14. jochi1543

    jochi1543 President, Gunner Central 2+ Year Member

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    Heck, I'll take French AND a Native language! I'm Canadian though, for me French might actually be useful one day....you never know where you end up. And I want to learn more about the First Nations culture since I am currently living in an area with a sizeable Native population.

    I thought I was gonna use Spanish a lot, so I studied it in high school, and then I moved to the 90% White Minnesota which has a miniscule Latino population, and there my Spanish went. I can still read mainstream magazines and stuff, but I couldn't place an order at a restaurant in Spanish at this point, haha.:rolleyes: And yet back at the same point in time, I never fathomed living in Canada, so French never even crossed my mind....but now it would be an asset, whether in terms of med (Canadian, of course) or beyond it.
     
  15. jochi1543

    jochi1543 President, Gunner Central 2+ Year Member

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    Honestly though, I don't really feel like your entire undergrad career has to be structured around "what medical schools like." If the OP is good at languages, will enjoy his French classes, and will get As that will keep up his cumulative GPA, why trade that for some course that medical schools will supposedly "like" if he doesn't enjoy it and doesn't do as well? Besides as I said, you can't plan for the future along the lines of "I WILL be living in Philadelphia" and such. If 5 years ago someone told me I was going to be living in Canada, graduating with a degree in Japanese Language and Culture, and applying to med school, I would've laughed in their face, because I was 100% confident I would be graduating with a degree in Economics and moving to NYC to work at the likes of Merrill Lynch. But life has its own way of figuring itself out sometimes.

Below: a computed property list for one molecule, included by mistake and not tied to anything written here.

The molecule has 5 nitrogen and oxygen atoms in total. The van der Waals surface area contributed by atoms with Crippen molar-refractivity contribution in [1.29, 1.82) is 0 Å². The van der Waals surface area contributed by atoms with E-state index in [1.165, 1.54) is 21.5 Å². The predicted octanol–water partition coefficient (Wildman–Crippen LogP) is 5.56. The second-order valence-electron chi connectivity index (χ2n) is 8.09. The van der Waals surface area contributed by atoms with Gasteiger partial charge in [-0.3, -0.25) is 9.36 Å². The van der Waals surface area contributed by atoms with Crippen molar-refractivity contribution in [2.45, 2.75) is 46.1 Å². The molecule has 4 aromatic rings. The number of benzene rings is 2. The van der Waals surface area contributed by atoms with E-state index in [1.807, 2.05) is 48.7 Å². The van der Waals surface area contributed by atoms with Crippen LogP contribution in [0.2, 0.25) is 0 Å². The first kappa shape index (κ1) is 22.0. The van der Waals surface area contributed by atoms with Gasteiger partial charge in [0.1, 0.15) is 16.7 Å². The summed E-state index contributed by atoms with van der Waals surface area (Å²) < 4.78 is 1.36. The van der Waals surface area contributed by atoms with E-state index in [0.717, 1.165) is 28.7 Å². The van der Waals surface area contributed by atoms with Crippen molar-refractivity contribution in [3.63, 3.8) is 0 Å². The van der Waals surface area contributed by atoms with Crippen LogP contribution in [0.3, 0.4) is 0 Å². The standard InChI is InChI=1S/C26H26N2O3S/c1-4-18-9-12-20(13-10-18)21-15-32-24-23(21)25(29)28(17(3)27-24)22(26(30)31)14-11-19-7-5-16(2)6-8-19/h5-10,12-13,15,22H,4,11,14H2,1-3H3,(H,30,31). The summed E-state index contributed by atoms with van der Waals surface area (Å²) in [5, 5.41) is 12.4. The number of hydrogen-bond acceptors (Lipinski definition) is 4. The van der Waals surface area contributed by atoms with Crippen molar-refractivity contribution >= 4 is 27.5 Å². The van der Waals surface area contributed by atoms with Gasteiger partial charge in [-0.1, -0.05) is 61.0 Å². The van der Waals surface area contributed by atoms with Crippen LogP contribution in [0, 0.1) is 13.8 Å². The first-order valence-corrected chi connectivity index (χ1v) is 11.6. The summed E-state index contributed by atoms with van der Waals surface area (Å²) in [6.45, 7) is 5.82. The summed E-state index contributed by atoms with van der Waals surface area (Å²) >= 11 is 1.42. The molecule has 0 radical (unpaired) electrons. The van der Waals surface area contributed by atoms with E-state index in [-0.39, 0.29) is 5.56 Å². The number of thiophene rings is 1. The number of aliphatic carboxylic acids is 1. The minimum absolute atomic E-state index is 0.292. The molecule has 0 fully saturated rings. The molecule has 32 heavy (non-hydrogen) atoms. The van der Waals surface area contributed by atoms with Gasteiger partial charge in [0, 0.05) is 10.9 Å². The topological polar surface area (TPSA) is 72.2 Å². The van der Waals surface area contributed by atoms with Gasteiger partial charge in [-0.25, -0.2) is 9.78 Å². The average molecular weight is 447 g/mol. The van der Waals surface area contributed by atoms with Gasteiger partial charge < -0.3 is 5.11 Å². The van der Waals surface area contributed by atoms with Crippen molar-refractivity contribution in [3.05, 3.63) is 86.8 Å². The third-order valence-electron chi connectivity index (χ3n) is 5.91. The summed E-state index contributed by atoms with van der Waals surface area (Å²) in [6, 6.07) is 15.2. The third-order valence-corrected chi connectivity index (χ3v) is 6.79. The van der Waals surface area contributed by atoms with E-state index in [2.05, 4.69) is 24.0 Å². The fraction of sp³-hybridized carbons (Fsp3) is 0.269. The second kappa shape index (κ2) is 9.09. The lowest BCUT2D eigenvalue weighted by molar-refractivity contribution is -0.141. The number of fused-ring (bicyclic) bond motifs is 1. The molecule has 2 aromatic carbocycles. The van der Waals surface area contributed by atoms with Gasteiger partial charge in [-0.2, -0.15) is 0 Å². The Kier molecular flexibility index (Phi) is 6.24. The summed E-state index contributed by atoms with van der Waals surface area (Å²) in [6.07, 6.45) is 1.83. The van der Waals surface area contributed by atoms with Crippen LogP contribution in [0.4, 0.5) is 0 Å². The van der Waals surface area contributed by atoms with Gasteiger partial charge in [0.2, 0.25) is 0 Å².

16. etf

    etf Moderator Emeritus 10+ Year Member

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    med schools would rather you speak spanish than english.
     
  17. Funky

    Funky This space is for sale 10+ Year Member

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    but then if you didnt speak english you would have no chance at any medical school in america only because your verbal reason score would be horrendous
     
  18. SupergreenMnM

    SupergreenMnM Peanut, not chocolate 2+ Year Member

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    Heh, actually most I interviewed at were more excited that I knew hindi than that I knew any spanish :cool:
     
  19. jochi1543

    jochi1543 President, Gunner Central 2+ Year Member

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    I'm just terrified they're gonna start bombarding me with Japanese (my major). I'll never forget interviewing for a cab driver job and suddenly realizing my interviewer not only asked me what specialty I intended on pursuing in medical school, but also asked that question in Japanese.

    Talk about unexpected...I'll have to review a bit before my interviews. Nothing worse than an interviewer who's actually familiar with the stuff you're BSing about.:laugh:
     
  20. SupergreenMnM

    SupergreenMnM Peanut, not chocolate 2+ Year Member

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    :lol: that would be funny. I figured there would be a fair chance I'd get a south asian doctor...:p so I brushed up, but nope, a guy from guatamala...
     
  21. dontwakeme

    dontwakeme 2+ Year Member

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    I'm majoring in Chinese :thumbup:
     
  22. Law2Doc

    Law2Doc 5K+ Member Physician Moderator Emeritus 10+ Year Member

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    Spanish would be a much more useful second language in Boston.
     
  23. Non-TradTulsa

    Non-TradTulsa Senior Member - Resident 7+ Year Member

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    Agreed. However, I think it ought to be said that having a foreign language minor - any foreign language - speaks well of your ability to think conceptually as well as your desire to get a "classical" education (remember that medicine, for all intents, is a foreign language, too). That does help - and it helps you to stand apart from the herds of plain Biology majors.

    Having said that, though, it is true that Spanish is greatly prized by medical schools in most areas of the United States. Of course, you end up with the same problem that a French speaker has in Creole country - I had years of instruction in Spanish from very well educated women from Peru, Colombia, and Nicaragua. I'm told I speak very nice Spanish for an Anglo with a pleasant South American Highlands accent. Can I understand the mixture of border Spanish and Spanglish-slang that is commonly spoken everywhere in the Southwest? Not much, and it's frustrating. However, patients tend to use more formal language when visiting a physician and I can definitely get through a physical exam. It's an asset.
     
  24. lkychrms19

    lkychrms19 New Member 7+ Year Member

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    In Washington DC, French is the third most spoken language at the home: